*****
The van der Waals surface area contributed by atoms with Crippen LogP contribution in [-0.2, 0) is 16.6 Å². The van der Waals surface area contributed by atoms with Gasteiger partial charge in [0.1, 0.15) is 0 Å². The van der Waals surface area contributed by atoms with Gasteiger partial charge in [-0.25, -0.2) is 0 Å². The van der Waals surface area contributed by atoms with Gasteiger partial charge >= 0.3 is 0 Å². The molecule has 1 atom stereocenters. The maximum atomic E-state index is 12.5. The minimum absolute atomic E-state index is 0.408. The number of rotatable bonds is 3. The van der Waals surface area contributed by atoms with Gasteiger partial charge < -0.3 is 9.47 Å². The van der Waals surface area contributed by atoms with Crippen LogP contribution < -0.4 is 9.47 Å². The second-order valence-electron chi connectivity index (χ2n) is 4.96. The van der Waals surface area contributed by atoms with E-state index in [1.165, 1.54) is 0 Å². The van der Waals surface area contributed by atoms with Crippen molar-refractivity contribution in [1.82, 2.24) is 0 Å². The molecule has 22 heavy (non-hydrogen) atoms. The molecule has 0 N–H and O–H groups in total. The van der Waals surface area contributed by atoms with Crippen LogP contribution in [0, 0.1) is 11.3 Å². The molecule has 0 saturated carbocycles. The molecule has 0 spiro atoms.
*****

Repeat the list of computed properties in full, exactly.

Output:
The van der Waals surface area contributed by atoms with Crippen LogP contribution in [-0.2, 0) is 16.6 Å². The van der Waals surface area contributed by atoms with Gasteiger partial charge in [0.1, 0.15) is 0 Å². The van der Waals surface area contributed by atoms with Gasteiger partial charge in [-0.25, -0.2) is 0 Å². The van der Waals surface area contributed by atoms with Gasteiger partial charge >= 0.3 is 0 Å². The molecule has 1 atom stereocenters. The maximum atomic E-state index is 12.5. The minimum absolute atomic E-state index is 0.408. The number of rotatable bonds is 3. The van der Waals surface area contributed by atoms with Gasteiger partial charge < -0.3 is 9.47 Å². The van der Waals surface area contributed by atoms with Crippen LogP contribution < -0.4 is 9.47 Å². The second-order valence-electron chi connectivity index (χ2n) is 4.96. The van der Waals surface area contributed by atoms with E-state index in [1.165, 1.54) is 0 Å². The van der Waals surface area contributed by atoms with Crippen molar-refractivity contribution in [1.82, 2.24) is 0 Å². The molecule has 22 heavy (non-hydrogen) atoms. The molecule has 0 N–H and O–H groups in total. The van der Waals surface area contributed by atoms with Crippen LogP contribution in [0, 0.1) is 11.3 Å². The molecule has 0 saturated carbocycles. The molecule has 0 spiro atoms.